Ye olde screensavers
As a user of Windows 8.1 and Windows 10, I've been testing backwards compatibility of various apps and programs. As my testing progressed, I remembered I still had an ancient Windows Millennium machine. This old machine -- no longer new and shiny -- was found tucked away in a lonely corner, sporting a thin veneer of dust -- a shameful badge earned from years of neglect and disuse. Turning it on -- actually, hoping it would turn on -- I decided to look through my ancient screensavers, pick one, then see if it would work in Windows 10.
I chose the venerable Flying Windows.scr file -- explorer listed this file as having a last modified date of 6/18/2000 -- that seemed old enough. I copied the file to a USB stick.
To my amazement, the ancient screensaver worked flawlessly in both Windows 8 and 10. So, deciding to have a bit of fun, I began examining the screensaver file using the HxD hex editor.
Based on observation, I assumed Flying Windows used the windows logo character (FFh) -- last character of the Wingdings font -- to fling through outer space. I guessed it should then be theoretically possible to change this supposed character to another character found in the Wingdings font set.
So based on this assumption -- back again on a Windows 10 box -- I opened Character Map, selected Wingdings and settled on the smiley face character, remembering its hex code value of 4A.
Turning to HxD, I opened the Flying Windows.scr file saved on the USB stick. In various addresses that appeared relevant, I changed FF hex values to 4A, saving and testing every change independently, reverting back to FFh if the change had no effect. Finally, I found the address -- 1E6C -- that enabled me to transform Flying Windows to Flying Smiley Faces:
Modifying this single byte changed Flying Windows to display smiley faces -- as this photo illustrates:
Taking it to the next level
Changing the Flying Windows screensaver to use a different Wingdings character is simple once you know where to make the change -- but what if a person wished to use a character from an entirely different font? This too can be easily accomplished -- albeit with a little more use of a hex editor. To illustrate this procedure, I chose the alien character, found in the Webdings font.
Besides, nothing can fly through outer space quite like an alien.
As with the smiley face modification, we will again change the Windows logo character FFh value to something new. This new value is 85 -- hex value of the alien character.
Now, the screensaver needs an additional change to force it to use the Webdings font instead of Wingdings. Use HxD's Find feature to search for "wingdings" as shown below.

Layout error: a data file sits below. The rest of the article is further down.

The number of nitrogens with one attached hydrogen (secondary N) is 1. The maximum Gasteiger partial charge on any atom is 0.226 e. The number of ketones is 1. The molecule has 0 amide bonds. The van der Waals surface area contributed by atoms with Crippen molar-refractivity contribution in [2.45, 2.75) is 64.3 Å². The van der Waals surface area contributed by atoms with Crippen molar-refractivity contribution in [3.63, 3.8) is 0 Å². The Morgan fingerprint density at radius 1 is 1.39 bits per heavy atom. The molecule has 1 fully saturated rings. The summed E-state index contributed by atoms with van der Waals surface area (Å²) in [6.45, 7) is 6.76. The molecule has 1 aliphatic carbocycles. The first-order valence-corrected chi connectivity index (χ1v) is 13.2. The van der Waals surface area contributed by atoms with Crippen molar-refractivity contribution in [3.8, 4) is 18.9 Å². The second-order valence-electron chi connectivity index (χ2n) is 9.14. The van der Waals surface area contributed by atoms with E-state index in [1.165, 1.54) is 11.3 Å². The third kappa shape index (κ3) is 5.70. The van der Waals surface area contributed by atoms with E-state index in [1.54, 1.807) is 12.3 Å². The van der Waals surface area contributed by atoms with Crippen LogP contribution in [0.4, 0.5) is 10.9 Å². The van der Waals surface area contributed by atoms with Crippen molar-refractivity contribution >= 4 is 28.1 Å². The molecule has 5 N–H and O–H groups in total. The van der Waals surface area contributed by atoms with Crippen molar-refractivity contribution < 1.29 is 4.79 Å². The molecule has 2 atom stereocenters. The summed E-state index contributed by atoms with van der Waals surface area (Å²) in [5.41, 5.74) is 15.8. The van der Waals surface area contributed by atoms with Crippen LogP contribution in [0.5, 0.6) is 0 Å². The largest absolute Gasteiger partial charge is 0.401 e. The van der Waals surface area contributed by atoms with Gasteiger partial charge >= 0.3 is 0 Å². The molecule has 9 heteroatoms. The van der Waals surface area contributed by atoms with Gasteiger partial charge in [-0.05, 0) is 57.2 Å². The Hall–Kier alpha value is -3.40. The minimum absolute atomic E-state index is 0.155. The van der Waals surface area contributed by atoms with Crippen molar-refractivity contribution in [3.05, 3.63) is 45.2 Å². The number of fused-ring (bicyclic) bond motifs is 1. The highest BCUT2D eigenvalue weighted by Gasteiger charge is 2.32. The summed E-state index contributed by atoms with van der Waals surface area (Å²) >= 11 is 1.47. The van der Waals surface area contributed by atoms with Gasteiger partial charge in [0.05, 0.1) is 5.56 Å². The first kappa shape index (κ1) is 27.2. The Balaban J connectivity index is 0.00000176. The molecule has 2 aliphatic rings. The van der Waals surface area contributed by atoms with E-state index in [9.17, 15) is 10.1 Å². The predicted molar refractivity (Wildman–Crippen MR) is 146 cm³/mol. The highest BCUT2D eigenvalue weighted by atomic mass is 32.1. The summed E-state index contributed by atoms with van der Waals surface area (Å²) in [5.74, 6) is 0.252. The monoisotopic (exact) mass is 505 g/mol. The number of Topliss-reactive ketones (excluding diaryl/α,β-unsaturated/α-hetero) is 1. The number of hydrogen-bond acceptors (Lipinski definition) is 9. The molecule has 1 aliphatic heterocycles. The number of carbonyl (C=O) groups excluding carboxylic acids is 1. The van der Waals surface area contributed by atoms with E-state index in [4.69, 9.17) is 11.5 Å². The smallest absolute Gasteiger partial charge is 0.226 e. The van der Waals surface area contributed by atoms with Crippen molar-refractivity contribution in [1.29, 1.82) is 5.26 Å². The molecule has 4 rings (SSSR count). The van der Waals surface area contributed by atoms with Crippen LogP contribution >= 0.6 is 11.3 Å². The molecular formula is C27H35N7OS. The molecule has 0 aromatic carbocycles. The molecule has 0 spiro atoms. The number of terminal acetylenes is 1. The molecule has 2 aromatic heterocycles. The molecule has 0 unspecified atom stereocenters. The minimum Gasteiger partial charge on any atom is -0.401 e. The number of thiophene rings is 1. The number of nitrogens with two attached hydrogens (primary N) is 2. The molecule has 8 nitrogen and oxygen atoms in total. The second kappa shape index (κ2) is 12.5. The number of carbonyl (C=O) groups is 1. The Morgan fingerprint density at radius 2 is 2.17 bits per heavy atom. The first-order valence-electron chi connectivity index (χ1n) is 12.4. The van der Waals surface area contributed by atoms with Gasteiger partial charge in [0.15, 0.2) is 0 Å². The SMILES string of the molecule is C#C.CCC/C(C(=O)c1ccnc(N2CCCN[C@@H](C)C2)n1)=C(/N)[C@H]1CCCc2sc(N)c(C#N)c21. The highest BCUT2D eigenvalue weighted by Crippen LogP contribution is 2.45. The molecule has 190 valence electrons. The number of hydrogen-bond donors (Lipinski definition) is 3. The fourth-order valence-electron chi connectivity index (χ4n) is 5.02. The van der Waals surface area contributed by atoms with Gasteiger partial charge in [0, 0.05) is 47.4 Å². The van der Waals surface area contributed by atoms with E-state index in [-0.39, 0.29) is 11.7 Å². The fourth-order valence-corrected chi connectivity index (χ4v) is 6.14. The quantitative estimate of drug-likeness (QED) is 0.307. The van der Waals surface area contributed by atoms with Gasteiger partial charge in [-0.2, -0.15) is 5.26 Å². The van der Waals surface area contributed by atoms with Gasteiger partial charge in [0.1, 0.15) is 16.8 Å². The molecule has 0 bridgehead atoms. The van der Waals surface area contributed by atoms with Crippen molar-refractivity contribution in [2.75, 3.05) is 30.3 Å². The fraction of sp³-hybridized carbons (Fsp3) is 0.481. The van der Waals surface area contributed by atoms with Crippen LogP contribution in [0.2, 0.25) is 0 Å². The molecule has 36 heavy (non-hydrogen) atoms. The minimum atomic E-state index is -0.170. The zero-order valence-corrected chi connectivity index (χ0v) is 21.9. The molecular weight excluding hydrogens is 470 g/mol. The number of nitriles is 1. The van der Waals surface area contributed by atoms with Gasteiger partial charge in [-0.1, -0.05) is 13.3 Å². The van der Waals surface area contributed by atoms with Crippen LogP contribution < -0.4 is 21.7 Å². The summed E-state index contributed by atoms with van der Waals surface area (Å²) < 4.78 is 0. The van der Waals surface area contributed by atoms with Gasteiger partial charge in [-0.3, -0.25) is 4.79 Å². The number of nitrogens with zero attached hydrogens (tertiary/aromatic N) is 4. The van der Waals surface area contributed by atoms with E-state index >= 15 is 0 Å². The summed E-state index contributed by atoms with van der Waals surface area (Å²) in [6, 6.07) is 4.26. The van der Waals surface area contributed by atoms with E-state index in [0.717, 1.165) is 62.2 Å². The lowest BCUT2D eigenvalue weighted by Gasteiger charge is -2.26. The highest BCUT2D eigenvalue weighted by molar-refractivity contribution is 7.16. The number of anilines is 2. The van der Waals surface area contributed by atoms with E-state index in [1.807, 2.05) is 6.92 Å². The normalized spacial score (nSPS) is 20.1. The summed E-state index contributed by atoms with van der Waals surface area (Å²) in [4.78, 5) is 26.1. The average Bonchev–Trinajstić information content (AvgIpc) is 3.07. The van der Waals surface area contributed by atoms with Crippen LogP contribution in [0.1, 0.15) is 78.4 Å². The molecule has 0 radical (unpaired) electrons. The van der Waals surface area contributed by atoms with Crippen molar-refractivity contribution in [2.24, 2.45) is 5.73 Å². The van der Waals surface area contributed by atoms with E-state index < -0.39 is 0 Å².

Once found, click the right column and type "Webdings". Ensure the string is null terminated with a 00h value:
At this point -- if saved -- the screensaver will use the Webdings alien character and function correctly. However, installed "as is" the screensaver name and settings labels will continue to display "Flying Windows" -- which would be confusing for a user to select in Control Panel. So, to make things consistent, search for all Unicode strings containing "Windows":
Replace each instance of "Windows" with the word "Aliens". Because our replacement string is one character shorter in length, an extra 00h byte value needs appended to each replacement to clear extra data and terminate the string.
For each instance found, examine the dump closely for instances of right-padding with a space (20h) character. These are label captions so an extra space needs added to replace old character data.
For example, the label string below was changed from Number of Windows to Number of Aliens. Again, due to the shorter string length, inserting the extra space will "clean" remaining original string data and ensure the string text will render properly on the screen.
Although my copy of Flying Windows only had a single instance of a string padded with an additional space character, your copy could be different.
Once all changes have been made, save the file and open Windows Explorer. Rename the modified Flying Windows.scr file to Flying Aliens.scr. If you use Windows 8 or Windows 10, copy the newly named Flying Aliens file to the C:\Windows\System32 folder.
Once copied, right-click the file and Install via the context menu.
Flying Aliens can now be selected as an option in the Screen Saver Settings dialog. For Windows 8 or Windows 10 users, this dialog is accessed from the Personalization menu in Control Panel.
Clicking the Settings button displays the following window. Notice how "Windows" has been replaced with "Aliens":
Try changing other retro screensavers and share your discoveries with others in the comment section.
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